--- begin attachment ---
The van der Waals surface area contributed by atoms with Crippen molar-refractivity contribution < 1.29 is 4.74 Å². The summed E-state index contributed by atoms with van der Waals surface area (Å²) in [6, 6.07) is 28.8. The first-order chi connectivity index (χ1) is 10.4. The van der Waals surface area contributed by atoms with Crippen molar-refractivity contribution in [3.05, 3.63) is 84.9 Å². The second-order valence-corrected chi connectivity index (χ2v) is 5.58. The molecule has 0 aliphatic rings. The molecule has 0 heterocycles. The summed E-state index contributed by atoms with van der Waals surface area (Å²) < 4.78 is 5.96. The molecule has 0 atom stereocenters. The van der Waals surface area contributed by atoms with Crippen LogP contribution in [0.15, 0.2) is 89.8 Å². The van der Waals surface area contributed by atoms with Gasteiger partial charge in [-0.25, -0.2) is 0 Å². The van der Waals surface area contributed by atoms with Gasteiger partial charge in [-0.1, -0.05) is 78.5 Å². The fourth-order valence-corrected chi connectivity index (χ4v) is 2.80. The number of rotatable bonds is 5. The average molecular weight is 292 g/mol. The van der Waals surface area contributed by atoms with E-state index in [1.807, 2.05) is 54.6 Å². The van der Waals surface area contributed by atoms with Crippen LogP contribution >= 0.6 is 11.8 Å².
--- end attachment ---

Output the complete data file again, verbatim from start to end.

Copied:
The van der Waals surface area contributed by atoms with Crippen molar-refractivity contribution < 1.29 is 4.74 Å². The summed E-state index contributed by atoms with van der Waals surface area (Å²) in [6, 6.07) is 28.8. The first-order chi connectivity index (χ1) is 10.4. The van der Waals surface area contributed by atoms with Crippen molar-refractivity contribution in [3.05, 3.63) is 84.9 Å². The second-order valence-corrected chi connectivity index (χ2v) is 5.58. The molecule has 0 aliphatic rings. The molecule has 0 heterocycles. The summed E-state index contributed by atoms with van der Waals surface area (Å²) < 4.78 is 5.96. The molecule has 0 atom stereocenters. The van der Waals surface area contributed by atoms with Crippen LogP contribution in [0.15, 0.2) is 89.8 Å². The van der Waals surface area contributed by atoms with Gasteiger partial charge in [-0.25, -0.2) is 0 Å². The van der Waals surface area contributed by atoms with Gasteiger partial charge in [-0.1, -0.05) is 78.5 Å². The fourth-order valence-corrected chi connectivity index (χ4v) is 2.80. The number of rotatable bonds is 5. The average molecular weight is 292 g/mol. The van der Waals surface area contributed by atoms with E-state index in [1.807, 2.05) is 54.6 Å². The van der Waals surface area contributed by atoms with Crippen LogP contribution >= 0.6 is 11.8 Å².